In the province of the 2019 European Capital of Culture, Matera, there is a ghost town that seems to be suspended in time and that enchants filmmakers. Craco, included in the watch list of the World Monuments Fund in 2010, is about 45 km from the province capital and stands on a hill of soft, light rock, surrounded by the arid and characteristic sides of the gullies.
The first settlements date back to the 8th century and it was named Graculum (‘small plowed field’ Latin) in 1060 AD. In 1276, it became also the seat of a university and its population reached 2,590 in 1561. The modern history of the town was marked in 1963 by a series of landslides that forced many inhabitants to evacuate it moving further downstream, in the current Craco Peschiera and the few that had remained abandoned it in 1980 following an earthquake.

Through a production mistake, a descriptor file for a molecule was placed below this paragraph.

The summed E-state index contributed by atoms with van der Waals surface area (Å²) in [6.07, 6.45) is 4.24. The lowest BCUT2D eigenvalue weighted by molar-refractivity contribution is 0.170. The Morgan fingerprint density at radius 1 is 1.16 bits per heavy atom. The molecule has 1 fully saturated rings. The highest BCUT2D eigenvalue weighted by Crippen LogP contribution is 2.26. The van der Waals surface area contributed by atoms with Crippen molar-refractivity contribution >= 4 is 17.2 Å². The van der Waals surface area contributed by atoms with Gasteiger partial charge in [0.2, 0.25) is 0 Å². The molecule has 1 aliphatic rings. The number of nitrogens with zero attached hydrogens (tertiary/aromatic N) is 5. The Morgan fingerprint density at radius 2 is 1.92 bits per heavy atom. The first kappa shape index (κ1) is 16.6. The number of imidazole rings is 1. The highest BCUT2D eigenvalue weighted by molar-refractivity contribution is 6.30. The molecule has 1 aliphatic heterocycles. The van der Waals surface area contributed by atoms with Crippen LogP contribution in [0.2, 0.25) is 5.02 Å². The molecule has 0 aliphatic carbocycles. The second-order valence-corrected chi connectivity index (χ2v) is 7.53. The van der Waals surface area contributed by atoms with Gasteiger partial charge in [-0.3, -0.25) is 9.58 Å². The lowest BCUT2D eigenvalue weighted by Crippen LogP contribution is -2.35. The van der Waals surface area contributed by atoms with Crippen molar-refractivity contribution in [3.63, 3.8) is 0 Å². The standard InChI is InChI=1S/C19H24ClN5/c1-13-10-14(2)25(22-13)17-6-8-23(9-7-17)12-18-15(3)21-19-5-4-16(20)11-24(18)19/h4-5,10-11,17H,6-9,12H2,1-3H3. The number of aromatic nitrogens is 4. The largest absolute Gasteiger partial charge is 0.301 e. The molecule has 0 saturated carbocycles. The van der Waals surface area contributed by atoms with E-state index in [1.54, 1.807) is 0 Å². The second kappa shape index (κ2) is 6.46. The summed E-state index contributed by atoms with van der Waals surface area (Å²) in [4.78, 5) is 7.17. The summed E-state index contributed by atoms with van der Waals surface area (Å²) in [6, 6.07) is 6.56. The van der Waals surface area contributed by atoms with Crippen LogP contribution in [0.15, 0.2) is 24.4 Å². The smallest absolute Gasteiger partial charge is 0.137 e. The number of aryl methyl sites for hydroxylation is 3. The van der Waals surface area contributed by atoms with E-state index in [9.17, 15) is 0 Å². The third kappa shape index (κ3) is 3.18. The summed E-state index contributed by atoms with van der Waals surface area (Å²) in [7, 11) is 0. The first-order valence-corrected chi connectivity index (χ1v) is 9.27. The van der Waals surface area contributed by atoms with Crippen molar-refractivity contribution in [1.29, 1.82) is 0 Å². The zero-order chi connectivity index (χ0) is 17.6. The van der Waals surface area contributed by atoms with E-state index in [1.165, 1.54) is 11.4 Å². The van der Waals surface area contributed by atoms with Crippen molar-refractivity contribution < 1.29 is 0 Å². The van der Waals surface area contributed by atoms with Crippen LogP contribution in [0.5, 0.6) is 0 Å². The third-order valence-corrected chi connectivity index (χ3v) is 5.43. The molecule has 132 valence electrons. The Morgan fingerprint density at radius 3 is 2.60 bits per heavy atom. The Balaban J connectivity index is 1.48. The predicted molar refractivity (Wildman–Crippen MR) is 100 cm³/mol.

Both the structure of the territory and its scenic beauty have made Craco an open-air set that fascinated many directors even before its evacuation began. Although the most famous scene filmed there is the one of Judas’ suicide in ‘The Passion of The Christ’ directed by Mel Gibson in 2004, it was first chosen by Alberto Latuada in 1953 for his ‘La lupa’. In 1979, it was the set ‘Christ stopped at Eboli’ by Francesco Rosi, followed by ‘King David’ by Bruce Beresford in 1985, Saving Grace by Robert M. Young in 1986, ‘The Sun Also Shines at Night’ by Paolo and Vittorio Taviani in 1990, ‘The Nymph’ by Lina Wertmüller in 1996, ‘Terra bruciata’ by Fabio Segatori in 1999, ‘The Nativity Story’ by Catherine Hardwicke in 2006, ‘Quantum of Solace’ by Marc Forster in 2008, and ‘Basilicata Coast to Coast’ by Rocco Papaleo in 2010.
In recent years, paths have been created through the town to allow tourist to safely walk the historical town.
Ilona Catani Scarlett